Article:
Every Memorial Day there are hundreds, maybe thousands, of columns and articles written about the holiday, including many on the true meaning of Memorial Day.
Remembering those who made the ultimate sacrifice in defense of America is the primary reason, of course. But the overarching understanding that every American should take from this day of burgers, beaches and relaxing is not burgers, beaches and relaxing.
It’s that the freedoms underpinning the ability to enjoy those things and so much more come with a price — and sometimes that price is the steepest one of all.
This understanding began with our Founders, who when declaring freedom from a distant tyrant in the Declaration of Independence, concluded with this solemn oath:
And for the support of this Declaration, with a firm reliance on the protection of divine Providence, we mutually pledge to each other our Lives, our Fortunes and our sacred Honor.
Many of them paid the final price in the loss of their lives to ensure freedoms for the next generation. And every generation since has needed to fight in some fashion to protect or expand those freedoms. From the Civil War to the World Wars to the Cold War, from the War of 1812 to the wars in Afghanistan and Iraq. There were many other fronts in the battle for expanded freedoms, but today is about the wars, and men and women who died in them.
All of those who died in all of America’s wars have their place in the pantheon of defending freedoms. Not all conflicts were as clearly righteous as others, but all built towards the incredible freedoms we enjoy on this Memorial Day — freedoms that would not be available without the immense sacrifice in their lost lives.
These are inordinately young men whose lives were yet ahead of them, lives they never got to live so that others could.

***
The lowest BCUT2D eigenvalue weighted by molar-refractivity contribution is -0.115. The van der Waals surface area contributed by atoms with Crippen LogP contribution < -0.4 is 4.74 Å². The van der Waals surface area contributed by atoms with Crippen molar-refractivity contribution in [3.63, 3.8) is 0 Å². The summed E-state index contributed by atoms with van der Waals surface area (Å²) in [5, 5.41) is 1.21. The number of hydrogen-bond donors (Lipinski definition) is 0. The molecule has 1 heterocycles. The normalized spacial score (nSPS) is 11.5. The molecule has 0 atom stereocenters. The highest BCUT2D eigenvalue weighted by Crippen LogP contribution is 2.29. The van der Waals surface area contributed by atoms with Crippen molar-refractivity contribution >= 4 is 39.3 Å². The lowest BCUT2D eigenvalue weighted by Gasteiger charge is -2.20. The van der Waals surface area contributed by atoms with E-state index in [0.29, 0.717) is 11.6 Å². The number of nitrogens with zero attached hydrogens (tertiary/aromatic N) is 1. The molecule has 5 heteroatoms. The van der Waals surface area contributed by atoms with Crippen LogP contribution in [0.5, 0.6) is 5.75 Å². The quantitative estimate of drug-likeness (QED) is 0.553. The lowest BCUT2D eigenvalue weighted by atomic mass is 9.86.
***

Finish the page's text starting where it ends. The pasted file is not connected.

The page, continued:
I think of my Dad on this day. He survived World War II, although he was scarred for life from it. He was a P51 Mustang fighter pilot. He was shot down during the Battle of the Bulge and barely survived, but got back in another Mustang and went back at it.
After every flight, he returned to base in England and there was always the strong possibility that somebody he had breakfast with that morning did not return — and would never return. Sometimes a lot of them did not return. Making friends was risky. He was willing to give his life, as were the rest who climbed in their fighters and bombers day after day and flew into the deadly skies over Germany.
Those men died that others may be free. Europe is free today in large part due to their sacrifice. The evidence is in the graves of thousands of American soldiers in the fields of France, Belgium, Italy, Great Britain, the Netherlands and Luxembourg.
Many Asian countries, such as the Philippines and Indonesia are free of tyrannical occupiers to this day because of the sacrifice of American fighters. The evidence is in the graves of thousands of Americans in the Philippines.
And of course we have military cemeteries across our nation.
We honor those who fought and died in all of our wars. We remember their sacrifice. And we remember why they died. Because freedom is not free, it is only obtained and maintained at a price.
Rod Thomson is an author, past Salem radio host, ABC TV commentator, former journalist and is Founder of The Revolutionary Act.
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